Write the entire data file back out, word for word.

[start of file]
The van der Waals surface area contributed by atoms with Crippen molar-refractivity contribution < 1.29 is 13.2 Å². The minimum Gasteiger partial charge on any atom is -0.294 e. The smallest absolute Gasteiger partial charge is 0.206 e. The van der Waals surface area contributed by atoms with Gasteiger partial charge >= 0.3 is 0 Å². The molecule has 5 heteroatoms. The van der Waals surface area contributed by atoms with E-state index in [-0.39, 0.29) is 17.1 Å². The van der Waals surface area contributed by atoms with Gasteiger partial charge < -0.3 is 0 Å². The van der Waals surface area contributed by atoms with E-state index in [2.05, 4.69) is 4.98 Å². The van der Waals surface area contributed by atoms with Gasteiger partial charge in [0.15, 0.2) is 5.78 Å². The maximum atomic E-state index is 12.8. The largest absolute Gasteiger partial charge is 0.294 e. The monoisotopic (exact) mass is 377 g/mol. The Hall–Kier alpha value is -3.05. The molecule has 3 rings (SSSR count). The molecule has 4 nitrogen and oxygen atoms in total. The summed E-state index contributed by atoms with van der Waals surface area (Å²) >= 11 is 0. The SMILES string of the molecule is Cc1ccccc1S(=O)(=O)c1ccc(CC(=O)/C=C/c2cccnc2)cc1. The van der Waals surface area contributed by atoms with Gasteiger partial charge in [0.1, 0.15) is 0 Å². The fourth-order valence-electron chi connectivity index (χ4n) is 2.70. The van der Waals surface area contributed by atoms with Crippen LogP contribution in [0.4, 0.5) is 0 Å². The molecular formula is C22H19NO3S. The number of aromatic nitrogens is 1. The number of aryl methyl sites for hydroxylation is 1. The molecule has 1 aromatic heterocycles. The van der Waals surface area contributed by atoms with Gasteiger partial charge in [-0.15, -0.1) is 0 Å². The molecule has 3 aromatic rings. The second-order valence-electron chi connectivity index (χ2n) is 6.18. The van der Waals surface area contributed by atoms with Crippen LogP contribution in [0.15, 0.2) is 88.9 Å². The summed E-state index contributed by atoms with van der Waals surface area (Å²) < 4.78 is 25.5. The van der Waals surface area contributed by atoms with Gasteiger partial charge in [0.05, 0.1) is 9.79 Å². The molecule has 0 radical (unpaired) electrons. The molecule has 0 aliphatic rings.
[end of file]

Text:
The van der Waals surface area contributed by atoms with Crippen molar-refractivity contribution < 1.29 is 13.2 Å². The minimum Gasteiger partial charge on any atom is -0.294 e. The smallest absolute Gasteiger partial charge is 0.206 e. The van der Waals surface area contributed by atoms with Gasteiger partial charge >= 0.3 is 0 Å². The molecule has 5 heteroatoms. The van der Waals surface area contributed by atoms with E-state index in [-0.39, 0.29) is 17.1 Å². The van der Waals surface area contributed by atoms with Gasteiger partial charge < -0.3 is 0 Å². The van der Waals surface area contributed by atoms with E-state index in [2.05, 4.69) is 4.98 Å². The van der Waals surface area contributed by atoms with Gasteiger partial charge in [0.15, 0.2) is 5.78 Å². The maximum atomic E-state index is 12.8. The largest absolute Gasteiger partial charge is 0.294 e. The monoisotopic (exact) mass is 377 g/mol. The Hall–Kier alpha value is -3.05. The molecule has 3 rings (SSSR count). The molecule has 4 nitrogen and oxygen atoms in total. The summed E-state index contributed by atoms with van der Waals surface area (Å²) >= 11 is 0. The SMILES string of the molecule is Cc1ccccc1S(=O)(=O)c1ccc(CC(=O)/C=C/c2cccnc2)cc1. The van der Waals surface area contributed by atoms with Gasteiger partial charge in [0.1, 0.15) is 0 Å². The fourth-order valence-electron chi connectivity index (χ4n) is 2.70. The van der Waals surface area contributed by atoms with Crippen LogP contribution in [0.4, 0.5) is 0 Å². The molecular formula is C22H19NO3S. The number of aromatic nitrogens is 1. The number of aryl methyl sites for hydroxylation is 1. The molecule has 1 aromatic heterocycles. The van der Waals surface area contributed by atoms with Gasteiger partial charge in [-0.15, -0.1) is 0 Å². The molecule has 3 aromatic rings. The second-order valence-electron chi connectivity index (χ2n) is 6.18. The van der Waals surface area contributed by atoms with Crippen LogP contribution in [0.15, 0.2) is 88.9 Å². The summed E-state index contributed by atoms with van der Waals surface area (Å²) < 4.78 is 25.5. The van der Waals surface area contributed by atoms with Gasteiger partial charge in [0.05, 0.1) is 9.79 Å². The molecule has 0 radical (unpaired) electrons. The molecule has 0 aliphatic rings.